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21KF-044
Comparison of Contralateral Oblique View with Lateral View for Fluoroscopic-guided Cervical Epidural Steroid Injection
Juhan Mun, Ji-Hoon Sim, Hyun-jung Kwon, Chan-Sik Kim, Eun Ha Kim, Doo Hwan Kim, Seong-Soo Choi, Jin-Woo Shin

Department of Anesthesiology and Pain Medicine, Asan Medical Center, University of Ulsan College of Medicine, Seoul, Republic of Korea

ABSTRACT
Background: Cervical epidural steroid injection is associated with rare but potentially catastrophic complications. The contralateral oblique view may be a safe and feasible alternative to the lateral view for fluoroscopic-guided cervical epidural steroid injection. However, evidence for the contralateral oblique view’s clinical usefulness for cervical epidural steroid injection is lacking. We assessed the contralateral oblique view’s clinical usefulness for cervical epidural steroid injection in managing cervical herniated intervertebral discs.
Methods: Patients were randomly assigned to receive fluoroscopic-guided cervical epidural steroid injection under the lateral (LAT group) or contralateral oblique view (CLO group). The primary outcome was the needling time comparison between the groups. Secondary outcomes were comparison of first attempt success rate, needle tip visualization and location, total number of needle passes, final success rate, crossover success rate, and false-positive/negative loss of resistance. The complications and radiation dose were also compared.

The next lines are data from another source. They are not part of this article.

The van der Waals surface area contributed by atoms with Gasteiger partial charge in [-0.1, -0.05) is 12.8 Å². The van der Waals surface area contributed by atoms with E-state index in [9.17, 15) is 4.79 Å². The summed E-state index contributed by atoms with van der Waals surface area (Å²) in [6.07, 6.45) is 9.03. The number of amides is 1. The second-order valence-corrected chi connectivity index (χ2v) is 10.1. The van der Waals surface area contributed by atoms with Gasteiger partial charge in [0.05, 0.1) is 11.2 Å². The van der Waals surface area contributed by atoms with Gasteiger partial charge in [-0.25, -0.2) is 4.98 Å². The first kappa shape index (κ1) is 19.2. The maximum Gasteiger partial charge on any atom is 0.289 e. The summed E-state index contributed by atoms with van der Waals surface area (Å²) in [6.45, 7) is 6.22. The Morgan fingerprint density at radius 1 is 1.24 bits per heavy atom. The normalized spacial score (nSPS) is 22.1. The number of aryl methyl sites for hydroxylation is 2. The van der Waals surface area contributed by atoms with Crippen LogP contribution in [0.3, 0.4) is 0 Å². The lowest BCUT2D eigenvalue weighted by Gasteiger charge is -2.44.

Results: The needling time significantly decreased in the CLO compared to the LAT group. The first attempt success rate was significantly higher in the CLO compared to the LAT group. The needle tip was clearly visualized (P<0.001), and located more on (or just anterior to) the ventral interlaminar line (P<0.001) in the CLO than in the LAT group. The total number of needle passes (P=0.019) were significantly decreased in the CLO than in the LAT group. No significant differences in the final success, crossover success, false-positive/negative loss of resistance and radiation dose between the groups. Two (5.9%) cases in the LAT group experienced complications.
Conclusion: The contralateral oblique view may be recommended for fluoroscopic-guided cervical epidural steroid injection, considering its better clinical usefulness over the lateral view.

REFERENCES
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